The Oireachtas Agriculture Committee heard from senior Dept. of Agriculture, Food and the Marine officials earlier this week. It was a disappointing affair as the Dept. of Agriculture do not appear to have moved their position at all. Whether they appreciate it or not they are now in danger of presiding over a GLAS application system that will effectively restrict access by commonage farmers and allow large number of places to be filled by farmers without priority assets. The reasons for this have been elaborated by many commentators over the past 6 months and I do not propose to go into great detail on them here. Suffice to say that the limited time frame for the production of management plans and the reluctance of the Dept. of Agriculture to play a leadership role in the process mean that very few commonages will get across the line in 2015. Their place will be taken by large numbers of farmers without priority access who face fewer barriers to entry.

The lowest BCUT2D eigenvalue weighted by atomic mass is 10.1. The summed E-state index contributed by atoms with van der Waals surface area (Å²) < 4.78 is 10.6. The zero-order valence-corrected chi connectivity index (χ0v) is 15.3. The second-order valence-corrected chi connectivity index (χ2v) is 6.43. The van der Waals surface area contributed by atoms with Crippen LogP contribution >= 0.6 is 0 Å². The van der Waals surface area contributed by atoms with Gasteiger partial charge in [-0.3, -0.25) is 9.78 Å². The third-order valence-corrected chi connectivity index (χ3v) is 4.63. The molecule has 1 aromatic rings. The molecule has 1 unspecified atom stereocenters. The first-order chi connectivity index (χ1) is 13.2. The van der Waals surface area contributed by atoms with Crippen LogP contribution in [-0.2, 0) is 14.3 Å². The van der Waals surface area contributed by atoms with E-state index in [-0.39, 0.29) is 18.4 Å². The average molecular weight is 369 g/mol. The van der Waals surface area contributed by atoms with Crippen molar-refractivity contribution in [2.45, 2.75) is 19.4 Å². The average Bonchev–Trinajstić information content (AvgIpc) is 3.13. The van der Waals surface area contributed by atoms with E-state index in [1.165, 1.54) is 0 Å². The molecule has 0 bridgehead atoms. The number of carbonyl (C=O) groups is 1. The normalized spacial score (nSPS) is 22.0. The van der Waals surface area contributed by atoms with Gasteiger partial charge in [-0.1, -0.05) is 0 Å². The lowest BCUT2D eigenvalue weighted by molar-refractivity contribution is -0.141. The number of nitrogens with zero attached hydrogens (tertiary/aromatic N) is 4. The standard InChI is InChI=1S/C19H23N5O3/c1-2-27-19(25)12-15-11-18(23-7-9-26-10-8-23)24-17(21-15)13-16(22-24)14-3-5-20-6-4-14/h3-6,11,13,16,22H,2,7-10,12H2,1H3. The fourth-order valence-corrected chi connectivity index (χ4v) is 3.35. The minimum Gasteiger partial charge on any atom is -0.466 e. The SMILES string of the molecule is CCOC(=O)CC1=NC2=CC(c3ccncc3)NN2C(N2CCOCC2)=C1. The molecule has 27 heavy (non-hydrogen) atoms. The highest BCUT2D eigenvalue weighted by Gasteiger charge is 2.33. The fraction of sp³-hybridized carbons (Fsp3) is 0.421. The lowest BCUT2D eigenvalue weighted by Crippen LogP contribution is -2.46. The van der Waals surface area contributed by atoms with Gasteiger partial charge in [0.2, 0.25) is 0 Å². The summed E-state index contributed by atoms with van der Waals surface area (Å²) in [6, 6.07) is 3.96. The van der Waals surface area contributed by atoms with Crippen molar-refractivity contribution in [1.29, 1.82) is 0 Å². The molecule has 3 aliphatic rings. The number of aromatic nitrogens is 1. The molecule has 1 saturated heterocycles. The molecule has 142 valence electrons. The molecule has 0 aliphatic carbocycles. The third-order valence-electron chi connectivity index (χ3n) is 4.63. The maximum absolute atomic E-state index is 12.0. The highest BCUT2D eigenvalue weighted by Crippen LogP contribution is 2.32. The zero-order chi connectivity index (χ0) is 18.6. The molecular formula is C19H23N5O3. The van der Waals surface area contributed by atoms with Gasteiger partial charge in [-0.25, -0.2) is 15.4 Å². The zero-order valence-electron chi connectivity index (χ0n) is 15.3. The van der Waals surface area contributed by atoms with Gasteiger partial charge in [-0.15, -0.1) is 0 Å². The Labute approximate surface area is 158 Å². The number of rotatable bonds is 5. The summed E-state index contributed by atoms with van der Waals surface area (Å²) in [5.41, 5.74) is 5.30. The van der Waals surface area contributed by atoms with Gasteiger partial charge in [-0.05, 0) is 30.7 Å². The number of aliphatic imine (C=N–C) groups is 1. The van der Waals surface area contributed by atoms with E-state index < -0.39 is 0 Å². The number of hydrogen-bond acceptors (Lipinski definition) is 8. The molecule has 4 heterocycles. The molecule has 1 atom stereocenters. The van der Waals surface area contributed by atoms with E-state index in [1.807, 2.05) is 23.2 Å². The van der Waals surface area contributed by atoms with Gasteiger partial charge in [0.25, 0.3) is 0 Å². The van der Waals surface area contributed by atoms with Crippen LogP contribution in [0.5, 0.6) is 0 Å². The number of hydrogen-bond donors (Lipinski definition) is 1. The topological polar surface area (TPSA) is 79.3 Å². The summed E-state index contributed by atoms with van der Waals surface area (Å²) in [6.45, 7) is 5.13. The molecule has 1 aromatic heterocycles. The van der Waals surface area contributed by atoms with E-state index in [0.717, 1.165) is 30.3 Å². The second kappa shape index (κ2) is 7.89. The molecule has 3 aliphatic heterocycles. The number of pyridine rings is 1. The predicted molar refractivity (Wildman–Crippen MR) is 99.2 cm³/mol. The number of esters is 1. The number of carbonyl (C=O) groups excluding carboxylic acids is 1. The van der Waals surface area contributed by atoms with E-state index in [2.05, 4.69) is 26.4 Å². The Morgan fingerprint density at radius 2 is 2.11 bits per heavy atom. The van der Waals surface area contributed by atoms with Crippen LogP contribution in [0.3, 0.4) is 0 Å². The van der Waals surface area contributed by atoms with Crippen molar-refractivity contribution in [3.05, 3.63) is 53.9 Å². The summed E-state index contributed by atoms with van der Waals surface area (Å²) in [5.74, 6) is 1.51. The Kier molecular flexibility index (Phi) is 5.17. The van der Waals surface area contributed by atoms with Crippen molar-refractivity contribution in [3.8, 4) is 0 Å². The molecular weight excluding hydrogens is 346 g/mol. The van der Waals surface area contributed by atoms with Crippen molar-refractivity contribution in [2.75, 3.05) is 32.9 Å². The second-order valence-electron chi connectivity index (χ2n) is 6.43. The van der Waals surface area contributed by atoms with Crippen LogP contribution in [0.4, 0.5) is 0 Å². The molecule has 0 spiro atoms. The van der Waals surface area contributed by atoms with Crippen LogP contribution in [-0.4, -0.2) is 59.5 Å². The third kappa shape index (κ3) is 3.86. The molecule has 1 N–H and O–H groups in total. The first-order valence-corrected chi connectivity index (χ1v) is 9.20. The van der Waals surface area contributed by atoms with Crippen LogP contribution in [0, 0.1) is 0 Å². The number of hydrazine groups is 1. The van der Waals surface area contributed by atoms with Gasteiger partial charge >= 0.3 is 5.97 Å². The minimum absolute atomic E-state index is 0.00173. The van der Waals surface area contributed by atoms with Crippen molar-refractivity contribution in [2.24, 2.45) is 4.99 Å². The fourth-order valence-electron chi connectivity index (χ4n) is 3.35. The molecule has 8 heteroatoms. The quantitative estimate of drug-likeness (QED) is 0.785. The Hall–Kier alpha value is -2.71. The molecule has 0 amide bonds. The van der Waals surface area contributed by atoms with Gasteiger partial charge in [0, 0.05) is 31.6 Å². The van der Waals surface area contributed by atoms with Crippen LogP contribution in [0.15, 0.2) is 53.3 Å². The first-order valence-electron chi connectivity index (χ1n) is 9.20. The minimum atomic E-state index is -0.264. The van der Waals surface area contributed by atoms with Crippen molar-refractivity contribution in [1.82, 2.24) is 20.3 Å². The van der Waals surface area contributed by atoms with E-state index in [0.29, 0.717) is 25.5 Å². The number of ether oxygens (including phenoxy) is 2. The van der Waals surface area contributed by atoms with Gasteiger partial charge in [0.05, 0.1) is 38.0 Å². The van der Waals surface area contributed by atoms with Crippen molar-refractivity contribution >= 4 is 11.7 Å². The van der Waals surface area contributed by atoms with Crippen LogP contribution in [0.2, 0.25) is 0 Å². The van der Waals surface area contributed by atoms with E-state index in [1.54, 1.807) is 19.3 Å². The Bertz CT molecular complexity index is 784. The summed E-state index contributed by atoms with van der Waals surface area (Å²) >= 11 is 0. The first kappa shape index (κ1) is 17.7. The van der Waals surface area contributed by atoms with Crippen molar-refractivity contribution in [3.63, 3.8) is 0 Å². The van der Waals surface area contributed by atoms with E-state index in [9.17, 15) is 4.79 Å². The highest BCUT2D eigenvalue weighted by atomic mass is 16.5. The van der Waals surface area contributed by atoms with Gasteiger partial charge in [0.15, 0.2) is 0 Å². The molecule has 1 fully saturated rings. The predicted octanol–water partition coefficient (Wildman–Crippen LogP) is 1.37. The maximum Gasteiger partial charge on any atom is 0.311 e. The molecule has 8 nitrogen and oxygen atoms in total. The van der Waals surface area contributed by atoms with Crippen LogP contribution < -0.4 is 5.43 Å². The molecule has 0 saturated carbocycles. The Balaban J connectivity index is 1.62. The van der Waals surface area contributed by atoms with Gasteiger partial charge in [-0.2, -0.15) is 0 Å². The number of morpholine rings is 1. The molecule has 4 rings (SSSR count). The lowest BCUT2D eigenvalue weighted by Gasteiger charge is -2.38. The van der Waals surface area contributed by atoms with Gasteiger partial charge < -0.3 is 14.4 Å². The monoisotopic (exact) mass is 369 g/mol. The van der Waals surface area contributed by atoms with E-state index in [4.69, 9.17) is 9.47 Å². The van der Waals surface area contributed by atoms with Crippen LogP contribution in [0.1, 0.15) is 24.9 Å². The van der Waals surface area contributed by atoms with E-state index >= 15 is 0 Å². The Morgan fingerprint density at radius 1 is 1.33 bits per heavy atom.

This completely undermines the objectives of the GLAS scheme and through inhibiting rather than promoting good commonage management places Ireland at a considerable risk of a financial correction on the entire CAP. The IFA, the Agricultural Consultants Association and the Hill Farmers for Action Group have all made proposals on how matters should proceed. They are all on the same hymn sheet, the only one out of step is the Dept. of Agriculture.
The Dept. of Agriculture have a unique opportunity here, they have all stakeholders agreeing to the need for reform and they have broad agreement from them all as to how this should happen. With minor changes to the GLAS proposals they can bring almost everyone with them. No one would see reforms to GLAS as a climb down, they would applaud it as good management and common sense.
The Dept. of Agriculture can make this work. Will they seize the chance, we will know soon enough.
P.S. The transcript of the Oireachtas Committee on Agricultures meeting with the Dept. of Agriculture can be found below.